Explore the incredible world of your digestive system with these nine intriguing facts. From the surprising length of your small intestine to the power of prebiotics, discover the wonders of your gut’s workings.
Did you know that your digestive system is hard at work even as you read these words? From day to night, it tirelessly digests food, ensuring your body gets the nutrients it needs. While you might not often think about this constant activity, your digestive system is a marvel of biology. Let’s embark on a journey of discovery as we explore nine captivating facts courtesy of gastroenterologist Bret Lashner, MD.
1. The Small Intestine Size Deception
Do not be fooled by the moniker “small intestine”, contrary to common perception, its true length is astounding. In fact, if extended out and lay flat, the small intestine would cover an area of 2,800 square feet, about the size of a tennis court. This vast length is critical in aiding the proper absorption of nutrients from the meals and drinks you ingest.
2. The Corrosive Properties of Stomach Acid
Stomach acid possesses corrosive properties, capable of causing skin burns. But you might wonder, how does the stomach tolerate it? The stomach is safeguarded by a dense mucus layer that shields its lining, containing the acid within to mix with food.
At times, this gastric acid can escape into the esophagus, which lacks the protective mucus coating. If this happens, you will get heartburn. (Do you have heartburn? Explore methods for relieving the heartburn.)
3. Unraveling the Ulcer Enigma
Stress often shoulders the blame for stomach ulcers, those painful sores born from the erosion of the stomach lining by gastric acid. Yet, the true culprits behind these ulcers are:
- Nonsteroidal anti-inflammatory drugs (NSAIDs) like aspirin, ibuprofen (Motrin®, Advil®), and naproxen (Aleve®). Extended NSAID use weakens stomach mucus, rendering the lining vulnerable to acid.
- Helicobacter pylori, also known as H. pylori, a bacterium. Its role was proven when an intrepid Australian doctor ingested the bacterium, later earning him a Nobel Prize for the groundbreaking discovery.
4. Decline in Stomach Cancer Cases
A hundred years ago, stomach cancer stood as the primary cause of cancer-related fatalities in the United States. Over time, it has steadily descended in these rankings and presently contributes to just 1.8% of all cancer-related deaths.
This trend can be linked to numerous causes, including the increasing use of refrigeration, which has lowered the consumption of smoked and cured meats. Furthermore, advances in the treatment of H. pylori, a bacteria associated to stomach cancer, have had a major influence.
However, it is crucial to point out that stomach cancer is still a major problem in other regions of the globe.
5. Intestinal Cleansers
Much like how dish detergent effectively dissolves fatty residues on soiled dishes, your body employs a comparable agent known as bile acids to break down the fats you ingest, facilitating their absorption into your bloodstream.
These bile acids serve as the equivalent of detergents within bile, a digestive fluid synthesized by your liver. The absence of these cleansing agents would render the digestion and absorption of fats impossible.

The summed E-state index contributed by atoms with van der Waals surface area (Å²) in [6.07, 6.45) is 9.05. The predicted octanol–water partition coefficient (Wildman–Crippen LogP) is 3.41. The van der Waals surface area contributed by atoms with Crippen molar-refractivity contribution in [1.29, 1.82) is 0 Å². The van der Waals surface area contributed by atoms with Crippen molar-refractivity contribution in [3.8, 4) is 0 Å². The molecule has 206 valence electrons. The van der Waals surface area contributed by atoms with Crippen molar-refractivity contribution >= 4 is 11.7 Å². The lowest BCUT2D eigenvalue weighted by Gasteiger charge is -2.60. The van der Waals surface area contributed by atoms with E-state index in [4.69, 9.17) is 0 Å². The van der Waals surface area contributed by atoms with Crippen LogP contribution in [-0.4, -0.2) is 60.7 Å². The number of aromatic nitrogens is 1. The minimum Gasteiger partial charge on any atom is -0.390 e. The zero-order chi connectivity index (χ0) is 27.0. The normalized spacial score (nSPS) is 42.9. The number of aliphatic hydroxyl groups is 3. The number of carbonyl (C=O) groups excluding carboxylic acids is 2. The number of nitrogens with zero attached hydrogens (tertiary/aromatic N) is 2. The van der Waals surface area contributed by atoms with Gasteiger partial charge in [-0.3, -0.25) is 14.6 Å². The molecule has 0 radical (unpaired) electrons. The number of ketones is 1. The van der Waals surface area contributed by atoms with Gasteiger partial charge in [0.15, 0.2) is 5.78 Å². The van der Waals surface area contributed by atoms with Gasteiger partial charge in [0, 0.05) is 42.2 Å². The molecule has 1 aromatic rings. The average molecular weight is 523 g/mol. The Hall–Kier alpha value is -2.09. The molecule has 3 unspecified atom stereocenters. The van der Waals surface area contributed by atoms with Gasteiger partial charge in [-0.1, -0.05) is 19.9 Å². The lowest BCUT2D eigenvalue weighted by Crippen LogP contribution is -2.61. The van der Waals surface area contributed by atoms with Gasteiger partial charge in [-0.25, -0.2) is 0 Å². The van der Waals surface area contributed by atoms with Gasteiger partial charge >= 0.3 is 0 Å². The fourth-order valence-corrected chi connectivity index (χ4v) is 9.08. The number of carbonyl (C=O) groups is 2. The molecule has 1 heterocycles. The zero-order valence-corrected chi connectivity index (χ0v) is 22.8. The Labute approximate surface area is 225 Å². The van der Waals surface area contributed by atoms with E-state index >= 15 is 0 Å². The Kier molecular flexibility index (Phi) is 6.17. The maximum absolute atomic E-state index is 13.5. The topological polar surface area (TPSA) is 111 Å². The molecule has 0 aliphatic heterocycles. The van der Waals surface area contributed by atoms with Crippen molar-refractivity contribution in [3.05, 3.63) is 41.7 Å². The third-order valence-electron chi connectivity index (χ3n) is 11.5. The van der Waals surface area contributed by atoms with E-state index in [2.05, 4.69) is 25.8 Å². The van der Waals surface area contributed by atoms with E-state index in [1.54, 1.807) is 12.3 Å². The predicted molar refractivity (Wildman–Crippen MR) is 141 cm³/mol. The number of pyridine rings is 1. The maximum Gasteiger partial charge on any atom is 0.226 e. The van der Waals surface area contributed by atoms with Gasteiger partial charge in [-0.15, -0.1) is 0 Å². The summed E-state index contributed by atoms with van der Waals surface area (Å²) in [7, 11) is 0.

6. Cholesterol’s Multifaceted Role
Cholesterol is utilized by your liver to produce bile acids, essential for the elimination of excess cholesterol from your body. Moreover, cholesterol plays a crucial role in the synthesis of sex hormones, such as estrogen and testosterone.
In cases of liver disease, difficulties may arise in the absorption of fats, alongside potential hormonal imbalances.
Fats, however, are distinct from cholesterol in their chemical composition and serve as a source of energy for your body. This distinction is why nutritional labels detail fat and cholesterol content separately.
7. Decoding Gluten Woes
First, it is critical to recognize that the vast majority of people who have “gluten intolerance” do not have celiac disease.
Celiac disease develops when gluten, a protein found in wheat, barley, and rye, causes an immune reaction that damages the small intestine. Symptoms include stomach pain, bloating, recurrent diarrhea, and exhaustion.
Celiac disease is caused by two distinct genetic changes that affect around 2% of the US population. Tests may be performed by medical specialists to precisely diagnose this illness.
Many people who are gluten sensitive may not have celiac disease, but they may benefit from following a gluten-free or gluten-free diet. The explanation for the possible increase in well-being (and perhaps weight reduction) is that such a restricted diet includes less carbs by definition.
8. Supplement doubts
While your digestive system hosts numerous advantageous bacteria, the idea that consuming a probiotic supplement (consisting of live or dehydrated bacteria) can significantly enhance their population is questionable.
Why is this the case? The majority of these advantageous bacteria primarily reside within your large intestine, also known as the bowel. Probiotic supplements are seldom able to withstand the harsh acidic environment and mechanical agitation of the stomach, or the potent effects of detergents and enzymes within the small intestine.
9. Nourishing with Prebiotics
To promote a thriving gut microbiome, consider incorporating a rich high-fiber diet into your routine or exploring fiber supplements, after consulting your healthcare professional. Fiber serves as a prebiotic, which beneficial bacteria can transform into nourishing compounds. An additional advantage is its potential to reduce the likelihood of colon cancer.